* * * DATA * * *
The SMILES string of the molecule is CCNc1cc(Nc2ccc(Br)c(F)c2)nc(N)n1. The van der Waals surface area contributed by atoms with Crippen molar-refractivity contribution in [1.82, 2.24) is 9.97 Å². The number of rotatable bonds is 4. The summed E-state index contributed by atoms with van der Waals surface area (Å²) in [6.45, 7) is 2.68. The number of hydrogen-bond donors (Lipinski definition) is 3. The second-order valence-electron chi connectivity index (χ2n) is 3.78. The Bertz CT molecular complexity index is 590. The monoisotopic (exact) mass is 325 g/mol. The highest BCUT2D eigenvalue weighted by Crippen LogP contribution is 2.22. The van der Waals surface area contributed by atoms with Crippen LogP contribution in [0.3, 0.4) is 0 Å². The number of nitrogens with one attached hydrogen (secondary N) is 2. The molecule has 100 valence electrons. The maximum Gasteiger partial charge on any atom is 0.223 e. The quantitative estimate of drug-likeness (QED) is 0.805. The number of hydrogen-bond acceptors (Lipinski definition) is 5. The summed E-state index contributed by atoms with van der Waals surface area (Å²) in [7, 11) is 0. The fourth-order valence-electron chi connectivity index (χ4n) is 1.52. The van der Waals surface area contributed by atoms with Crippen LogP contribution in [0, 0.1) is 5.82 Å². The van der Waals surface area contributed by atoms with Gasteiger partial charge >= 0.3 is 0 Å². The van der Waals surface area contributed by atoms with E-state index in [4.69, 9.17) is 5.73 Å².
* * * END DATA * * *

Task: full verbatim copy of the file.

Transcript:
The SMILES string of the molecule is CCNc1cc(Nc2ccc(Br)c(F)c2)nc(N)n1. The van der Waals surface area contributed by atoms with Crippen molar-refractivity contribution in [1.82, 2.24) is 9.97 Å². The number of rotatable bonds is 4. The summed E-state index contributed by atoms with van der Waals surface area (Å²) in [6.45, 7) is 2.68. The number of hydrogen-bond donors (Lipinski definition) is 3. The second-order valence-electron chi connectivity index (χ2n) is 3.78. The Bertz CT molecular complexity index is 590. The monoisotopic (exact) mass is 325 g/mol. The highest BCUT2D eigenvalue weighted by Crippen LogP contribution is 2.22. The van der Waals surface area contributed by atoms with Crippen LogP contribution in [0.3, 0.4) is 0 Å². The number of nitrogens with one attached hydrogen (secondary N) is 2. The molecule has 100 valence electrons. The maximum Gasteiger partial charge on any atom is 0.223 e. The quantitative estimate of drug-likeness (QED) is 0.805. The number of hydrogen-bond acceptors (Lipinski definition) is 5. The summed E-state index contributed by atoms with van der Waals surface area (Å²) in [7, 11) is 0. The fourth-order valence-electron chi connectivity index (χ4n) is 1.52. The van der Waals surface area contributed by atoms with Crippen LogP contribution in [0, 0.1) is 5.82 Å². The van der Waals surface area contributed by atoms with Gasteiger partial charge >= 0.3 is 0 Å². The van der Waals surface area contributed by atoms with E-state index in [4.69, 9.17) is 5.73 Å².